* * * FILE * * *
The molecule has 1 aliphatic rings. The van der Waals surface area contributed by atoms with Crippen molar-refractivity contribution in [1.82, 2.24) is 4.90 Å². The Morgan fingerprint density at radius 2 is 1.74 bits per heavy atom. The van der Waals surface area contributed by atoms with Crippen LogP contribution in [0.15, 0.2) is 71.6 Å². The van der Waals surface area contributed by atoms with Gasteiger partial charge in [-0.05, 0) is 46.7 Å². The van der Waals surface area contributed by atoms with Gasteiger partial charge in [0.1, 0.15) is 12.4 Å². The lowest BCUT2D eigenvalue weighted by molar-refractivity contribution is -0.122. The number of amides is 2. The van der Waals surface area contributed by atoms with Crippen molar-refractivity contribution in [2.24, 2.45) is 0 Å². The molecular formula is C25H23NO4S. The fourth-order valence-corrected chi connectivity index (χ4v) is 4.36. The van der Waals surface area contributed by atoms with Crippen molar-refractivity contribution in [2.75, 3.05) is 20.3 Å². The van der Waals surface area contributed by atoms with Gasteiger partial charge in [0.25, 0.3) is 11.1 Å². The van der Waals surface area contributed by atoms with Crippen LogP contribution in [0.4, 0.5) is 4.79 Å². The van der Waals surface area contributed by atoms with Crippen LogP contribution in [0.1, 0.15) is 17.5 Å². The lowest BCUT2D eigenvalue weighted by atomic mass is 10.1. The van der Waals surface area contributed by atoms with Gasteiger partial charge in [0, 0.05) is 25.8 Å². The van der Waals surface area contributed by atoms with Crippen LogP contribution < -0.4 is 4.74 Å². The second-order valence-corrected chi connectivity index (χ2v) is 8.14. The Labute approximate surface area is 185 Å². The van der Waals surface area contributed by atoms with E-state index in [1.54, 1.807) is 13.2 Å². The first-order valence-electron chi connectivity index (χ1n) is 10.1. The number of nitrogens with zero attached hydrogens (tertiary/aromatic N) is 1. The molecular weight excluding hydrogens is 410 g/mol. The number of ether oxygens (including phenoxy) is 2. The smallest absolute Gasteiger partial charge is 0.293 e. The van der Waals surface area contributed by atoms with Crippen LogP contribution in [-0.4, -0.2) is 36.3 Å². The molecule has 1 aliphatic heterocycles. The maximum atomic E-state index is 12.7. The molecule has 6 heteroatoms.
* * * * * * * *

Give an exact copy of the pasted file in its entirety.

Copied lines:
The molecule has 1 aliphatic rings. The van der Waals surface area contributed by atoms with Crippen molar-refractivity contribution in [1.82, 2.24) is 4.90 Å². The Morgan fingerprint density at radius 2 is 1.74 bits per heavy atom. The van der Waals surface area contributed by atoms with Crippen LogP contribution in [0.15, 0.2) is 71.6 Å². The van der Waals surface area contributed by atoms with Gasteiger partial charge in [-0.05, 0) is 46.7 Å². The van der Waals surface area contributed by atoms with Gasteiger partial charge in [0.1, 0.15) is 12.4 Å². The lowest BCUT2D eigenvalue weighted by molar-refractivity contribution is -0.122. The number of amides is 2. The van der Waals surface area contributed by atoms with Crippen molar-refractivity contribution in [2.24, 2.45) is 0 Å². The molecular formula is C25H23NO4S. The fourth-order valence-corrected chi connectivity index (χ4v) is 4.36. The van der Waals surface area contributed by atoms with Crippen molar-refractivity contribution in [2.75, 3.05) is 20.3 Å². The van der Waals surface area contributed by atoms with Gasteiger partial charge in [0.25, 0.3) is 11.1 Å². The van der Waals surface area contributed by atoms with Crippen LogP contribution in [0.4, 0.5) is 4.79 Å². The van der Waals surface area contributed by atoms with Crippen LogP contribution in [0.1, 0.15) is 17.5 Å². The lowest BCUT2D eigenvalue weighted by atomic mass is 10.1. The van der Waals surface area contributed by atoms with Gasteiger partial charge in [0, 0.05) is 25.8 Å². The van der Waals surface area contributed by atoms with Crippen LogP contribution < -0.4 is 4.74 Å². The second-order valence-corrected chi connectivity index (χ2v) is 8.14. The Labute approximate surface area is 185 Å². The van der Waals surface area contributed by atoms with E-state index in [1.54, 1.807) is 13.2 Å². The first-order valence-electron chi connectivity index (χ1n) is 10.1. The number of nitrogens with zero attached hydrogens (tertiary/aromatic N) is 1. The molecular weight excluding hydrogens is 410 g/mol. The number of ether oxygens (including phenoxy) is 2. The smallest absolute Gasteiger partial charge is 0.293 e. The van der Waals surface area contributed by atoms with Crippen LogP contribution in [-0.4, -0.2) is 36.3 Å². The molecule has 1 aliphatic heterocycles. The maximum atomic E-state index is 12.7. The molecule has 6 heteroatoms.